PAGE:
Compared to its predecessor, Health Sensor Platform 2.0 (HSP 2.0), the HSP 3.0 adds optical SpO2 measurement and dry-electrode capability to the ECG. As a result, it can enable end solutions to monitor cardiac heart and respiratory issues for management of ailments like chronic obstructive pulmonary disease (COPD), infectious diseases (such as COVID-19), sleep apnea and atrial fibrillation (AFib). Compared to its predecessor, the narrower form factor and enhanced optical architecture of HSP 3.0 improves signal acquisition quality and uses upgraded MCU, power, security and sensing ICs. The reference design includes complete optical and electrode designs, along with algorithms to meet clinical requirements.
HSP 3.0 or MAXREFDES104# includes the following sensor, power management, MCU and algorithm products: the MAX86176: an optical photoplethysmography (PPG) and electrical ECG analog front end (AFE); the MAX20360: battery management power management IC (PMIC); the MAX32666: a BLE-enabled, ultra-low power MCU with two Arm Cortex-M4F cores and an additional SmartDMA which permits running the BLE stack independently; the MAX32670: An MCU dedicated to Maxim’s PPG algorithms of pulse rate, SpO2, HRV, RR, sleep quality monitoring and stress monitoring; and the MAX30208: a 2mm × 2mm, low-power, high-accuracy digital temperature sensor.
COLLECTING COUGH DATA
Embedded, AI and IoT technologies have also played key roles in solutions that study trends of COVID-19 symptoms. In an example, in May SensiML (a subsidiary of QuickLogic) announced a collaboration on an effort to use its AI technology to help predict whether people are showing symptoms of COVID-19 infection.
One such capability involves using crowdsourcing to collect cough sounds from a large number of volunteers and then analyzing that data combined with other datasets from the consortium using the SensiML Analytics Toolkit to identify the unique cough patterns associated with COVID-19 infections (Figure 7). The goal of the initiative is to give businesses, governments, healthcare and other public facilities access to multi-sensor, pre-diagnostic screening mechanisms to help slow the spread of the disease.
According to SensiML, the initiative is supported by a consortium of companies, universities and health organizations including Asymmetric Return Capital, SkyWater Technology and Upward Health. In addition to its work with the consortium to build an enhanced screening application, SensiML plans to open-source its own crowdsourced cough sound dataset for researchers at large to access.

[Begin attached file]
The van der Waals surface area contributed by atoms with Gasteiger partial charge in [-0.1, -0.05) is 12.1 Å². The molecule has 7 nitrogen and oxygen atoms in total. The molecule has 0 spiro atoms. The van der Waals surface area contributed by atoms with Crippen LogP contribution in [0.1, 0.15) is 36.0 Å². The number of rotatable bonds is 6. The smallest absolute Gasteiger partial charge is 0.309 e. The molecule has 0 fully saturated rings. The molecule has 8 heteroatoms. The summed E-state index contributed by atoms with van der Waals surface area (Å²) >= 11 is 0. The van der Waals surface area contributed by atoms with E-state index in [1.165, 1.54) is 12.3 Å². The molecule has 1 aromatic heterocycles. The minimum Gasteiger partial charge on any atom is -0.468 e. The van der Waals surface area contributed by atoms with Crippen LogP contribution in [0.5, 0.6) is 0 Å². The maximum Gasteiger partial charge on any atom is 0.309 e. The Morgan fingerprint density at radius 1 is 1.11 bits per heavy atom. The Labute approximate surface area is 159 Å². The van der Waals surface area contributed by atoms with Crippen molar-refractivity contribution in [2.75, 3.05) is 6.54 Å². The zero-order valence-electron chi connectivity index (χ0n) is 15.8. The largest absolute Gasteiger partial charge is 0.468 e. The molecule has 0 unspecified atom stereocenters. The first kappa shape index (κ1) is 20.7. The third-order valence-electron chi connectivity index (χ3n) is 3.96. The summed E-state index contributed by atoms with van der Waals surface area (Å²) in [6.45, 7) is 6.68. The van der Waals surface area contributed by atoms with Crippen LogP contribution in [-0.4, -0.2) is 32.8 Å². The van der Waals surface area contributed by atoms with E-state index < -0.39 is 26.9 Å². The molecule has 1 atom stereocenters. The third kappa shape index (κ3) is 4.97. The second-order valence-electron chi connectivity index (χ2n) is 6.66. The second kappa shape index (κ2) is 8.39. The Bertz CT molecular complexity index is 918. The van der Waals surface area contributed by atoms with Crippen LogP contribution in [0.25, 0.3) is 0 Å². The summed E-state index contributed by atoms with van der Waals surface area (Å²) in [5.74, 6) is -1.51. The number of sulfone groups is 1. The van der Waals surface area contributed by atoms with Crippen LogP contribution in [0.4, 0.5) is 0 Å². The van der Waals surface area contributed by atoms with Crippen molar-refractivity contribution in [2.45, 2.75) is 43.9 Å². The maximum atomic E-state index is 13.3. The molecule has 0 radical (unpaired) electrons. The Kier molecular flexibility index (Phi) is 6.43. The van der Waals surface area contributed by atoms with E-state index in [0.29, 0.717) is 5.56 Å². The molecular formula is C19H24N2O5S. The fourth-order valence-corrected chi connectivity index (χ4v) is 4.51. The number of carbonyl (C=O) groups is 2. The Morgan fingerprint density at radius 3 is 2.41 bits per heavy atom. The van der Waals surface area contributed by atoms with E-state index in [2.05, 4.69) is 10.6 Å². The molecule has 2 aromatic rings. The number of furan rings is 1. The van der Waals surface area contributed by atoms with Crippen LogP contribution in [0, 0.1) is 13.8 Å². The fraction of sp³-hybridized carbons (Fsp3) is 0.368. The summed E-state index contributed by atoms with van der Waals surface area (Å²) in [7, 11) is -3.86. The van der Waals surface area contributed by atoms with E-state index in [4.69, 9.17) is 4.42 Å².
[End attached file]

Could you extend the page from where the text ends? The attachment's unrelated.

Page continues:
The concept of utilizing AI for pre-diagnostic screening of cough acoustic samples has been studied and validated in recent published academic research and is supported by ongoing projects at multiple esteemed universities. Early published results suggest that using AI to identify coughs as a COVID-19 screening mechanism has significant potential, because the pathomorphology of the disease is distinctive from that of other respiratory diseases.
To support the crowdsourcing effort, the company has set up a web-based data collection page which explains the contribution process and includes a brief (voluntary) questionnaire. No user-identifying information is collected and all data submitted is anonymous. Those interested in contributing a cough sample as part of the study can visit: https://sensiml.com/covid-19 . Healthy individuals, those having other respiratory conditions, and those suspected or confirmed to have an active COVID-19 infection are all encouraged to contribute.
AI FOR MEDICAL DESIGNS
AI and deep learning are playing important roles not only in healthcare in general, but also in the design of medical devices. In October, Xilinx introduced a fully functional medical X-ray classification deep-learning model and a reference design kit, in association with Spline.AI on Amazon Web Services (AWS). The UltraScale+ Healthcare AI Starter Kit is a smart and scalable solution for pneumonia and COVID-19 prediction, using Vitis-AI and AWS IoT Greengrass with Xilinx ZCU104 FPGA board as the edge device (Figure 8).
The kit provides a highly scalable development platform that is extremely cost-effective and suitable for many hospital, ambulance or hospital-on-wheels use-cases. Designed to enable healthcare researchers to develop a radiology flow that can help to improve COVID-19 diagnostics applications, it also provides two sets of deep learning models for pneumonia and COVID-19 prediction based on chest X-Ray image processing.